The Carnegie Foundation for the Advancement of Teaching and the Council for Advancement and Support of Education today named Plymouth State University Professor of Education Patricia L. Lindberg the 2004 New Hampshire Professor of the Year.
Lindberg was selected from among nearly 400 top professors in the U.S.
The Professors of the Year program recognizes the most outstanding undergraduate instructors in the country—those who excel as teachers and influence the lives and careers of their students.
“Trish is an outstanding representative of innovative teaching at Plymouth State,” says Provost Virginia Barry, who nominated her for the award. “She has brought state, regional and national attention to educational theatre at Plymouth State, by creating opportunities for teachers and children to learn together.”
Criteria for the award include extraordinary dedication to undergraduate teaching, demonstrated by a scholarly approach to teaching and learning, contribution to the community and profession, and support from colleagues and current and former undergraduate students.
Kate Lynch, a former student who is now a first grade teacher at New London Elementary School writes, “It is impossible to spend an hour in [Lindberg’s] presence without feeling that even as a student you can make a difference in the world of teaching. Her ongoing work outside the classroom is continually used to model for students how the integration of the arts is alive and growing in the teaching community. She celebrates each individual’s contribution to the class community and encourages students to collaborate, to share and to learn from one another.”
Professor of Education Robert Miller notes, “Trish is one of the finest teachers I have ever known. She has boundless energy and infectious enthusiasm. Students adore her for modeling love of learning and for unfailingly respecting their individuality. …she is as much beloved by her colleagues as by her students.”
Lindberg is co-founder and artistic director of the award-winning Educational Theatre Collaborative (ETC), a partnership between PSU, Plymouth Elementary School, and a local arts organization, Friends of the Arts.
Lindberg also founded the Kearsarge Arts Theatre (KAT), the largest summer arts organization of its kind in New England, offering a wide variety of arts classes for children ages 4-18 for more than 20 years in the New London, N.H., area.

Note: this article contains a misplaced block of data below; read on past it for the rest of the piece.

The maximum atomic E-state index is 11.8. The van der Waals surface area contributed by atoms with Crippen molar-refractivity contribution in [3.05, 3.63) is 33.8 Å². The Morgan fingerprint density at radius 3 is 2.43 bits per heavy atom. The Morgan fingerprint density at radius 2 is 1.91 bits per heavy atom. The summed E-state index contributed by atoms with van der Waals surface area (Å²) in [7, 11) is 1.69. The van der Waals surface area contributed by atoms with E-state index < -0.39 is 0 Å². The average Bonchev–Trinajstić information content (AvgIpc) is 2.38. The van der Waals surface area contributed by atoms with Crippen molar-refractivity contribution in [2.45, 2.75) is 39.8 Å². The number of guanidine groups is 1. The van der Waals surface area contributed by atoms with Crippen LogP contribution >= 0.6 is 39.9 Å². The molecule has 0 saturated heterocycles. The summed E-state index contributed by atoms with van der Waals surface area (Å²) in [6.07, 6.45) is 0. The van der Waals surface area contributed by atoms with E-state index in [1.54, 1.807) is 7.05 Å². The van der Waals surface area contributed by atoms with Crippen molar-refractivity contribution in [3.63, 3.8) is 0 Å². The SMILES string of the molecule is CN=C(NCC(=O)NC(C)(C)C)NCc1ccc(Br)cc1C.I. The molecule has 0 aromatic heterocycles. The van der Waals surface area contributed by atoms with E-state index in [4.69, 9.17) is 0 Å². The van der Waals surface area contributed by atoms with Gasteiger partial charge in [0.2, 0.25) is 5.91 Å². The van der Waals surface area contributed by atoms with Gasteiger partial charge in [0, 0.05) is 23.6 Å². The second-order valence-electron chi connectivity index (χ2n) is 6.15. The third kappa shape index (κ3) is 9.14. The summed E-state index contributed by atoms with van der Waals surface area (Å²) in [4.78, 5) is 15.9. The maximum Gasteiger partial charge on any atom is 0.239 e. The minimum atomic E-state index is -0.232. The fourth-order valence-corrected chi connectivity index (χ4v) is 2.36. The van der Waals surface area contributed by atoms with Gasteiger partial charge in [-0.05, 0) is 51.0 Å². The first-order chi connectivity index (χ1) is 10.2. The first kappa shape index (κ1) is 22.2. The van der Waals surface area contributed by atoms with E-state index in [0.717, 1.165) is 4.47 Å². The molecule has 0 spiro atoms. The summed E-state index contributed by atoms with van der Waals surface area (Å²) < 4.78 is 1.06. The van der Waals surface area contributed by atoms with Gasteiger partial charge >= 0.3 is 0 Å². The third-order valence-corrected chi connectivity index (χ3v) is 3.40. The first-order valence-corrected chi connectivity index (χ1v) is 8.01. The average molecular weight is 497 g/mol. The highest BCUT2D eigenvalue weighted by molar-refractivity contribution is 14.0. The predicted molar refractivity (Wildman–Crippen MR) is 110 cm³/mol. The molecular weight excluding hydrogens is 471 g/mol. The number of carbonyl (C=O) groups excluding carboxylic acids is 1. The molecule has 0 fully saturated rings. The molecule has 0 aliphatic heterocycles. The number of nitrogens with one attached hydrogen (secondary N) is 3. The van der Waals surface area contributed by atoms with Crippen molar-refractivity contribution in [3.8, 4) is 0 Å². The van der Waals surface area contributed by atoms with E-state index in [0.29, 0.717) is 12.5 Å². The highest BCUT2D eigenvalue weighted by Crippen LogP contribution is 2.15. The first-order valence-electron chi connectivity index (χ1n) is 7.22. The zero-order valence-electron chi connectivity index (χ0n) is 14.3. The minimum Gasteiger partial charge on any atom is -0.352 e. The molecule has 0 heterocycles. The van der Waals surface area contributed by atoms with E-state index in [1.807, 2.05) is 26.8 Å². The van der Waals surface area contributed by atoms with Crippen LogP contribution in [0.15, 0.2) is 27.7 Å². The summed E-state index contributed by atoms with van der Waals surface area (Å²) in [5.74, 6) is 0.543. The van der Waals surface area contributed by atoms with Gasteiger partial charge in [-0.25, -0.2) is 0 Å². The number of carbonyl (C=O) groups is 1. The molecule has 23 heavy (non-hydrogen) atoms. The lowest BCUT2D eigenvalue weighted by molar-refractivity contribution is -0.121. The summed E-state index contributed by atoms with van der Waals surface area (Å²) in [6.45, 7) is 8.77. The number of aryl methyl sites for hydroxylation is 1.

KAT’s production of A You and Me World created from the writings of children all over the world and featuring an international cast, won the prestigious NETC Moss Hart Trophy for Best Overall Production of 2002.
“Classrooms need to be strong communities.” Lindberg says “where all students, whether an 18-year-old first-year undergraduate or a six-year-old first grader, feel valued and accepted for the unique contributions they bring to the whole.”
Working with Professors Gail Mears and Gary Goodnough of Plymouth State’s M.Ed. in counselor education, Lindberg also created TIGER (Theatre Integrating Guidance, Education and Responsibility), a professional theatre company that has toured to more than 40,000 children throughout the state. TIGER shows are created from the writings of children about difficult social issues they face in schools, such as bullying, diversity and friendship.
Lindberg says, “I am fortunate to be part of a department and institution that encourages opportunities for faculty to pursue integrated creative projects. ETC, KAT and TIGER flourish because of the tremendous outpouring of support from the University and members of the greater community, who have shown that they value what educational theatre can do for young people, families and society. “
Lindberg has also worked to facilitate international learning experiences for students through her creation, with Professor of Music Dan Perkins, of the International Arts and Culture Institute. Innovative, collaborative creative projects for Plymouth State University students have taken place in England, Ireland, South Africa, Lithuania, Latvia, Estonia, Finland; and Plymouth State has hosted students from Kingston University in London and the University of Leeds at Bretton Hall.
Lindberg’s work has been recognized by the New Hampshire State Council on the Arts, which presented her the 1999 Governor’s Arts and Education Award. In 2003 she received the Youth Theatre Director of the Year Award by the American Alliance for Theatre and Education (AATE). She was also named Plymouth State’s Distinguished Teacher of 2003, and one of New Hampshire’s six most remarkable women by New Hampshire Magazine.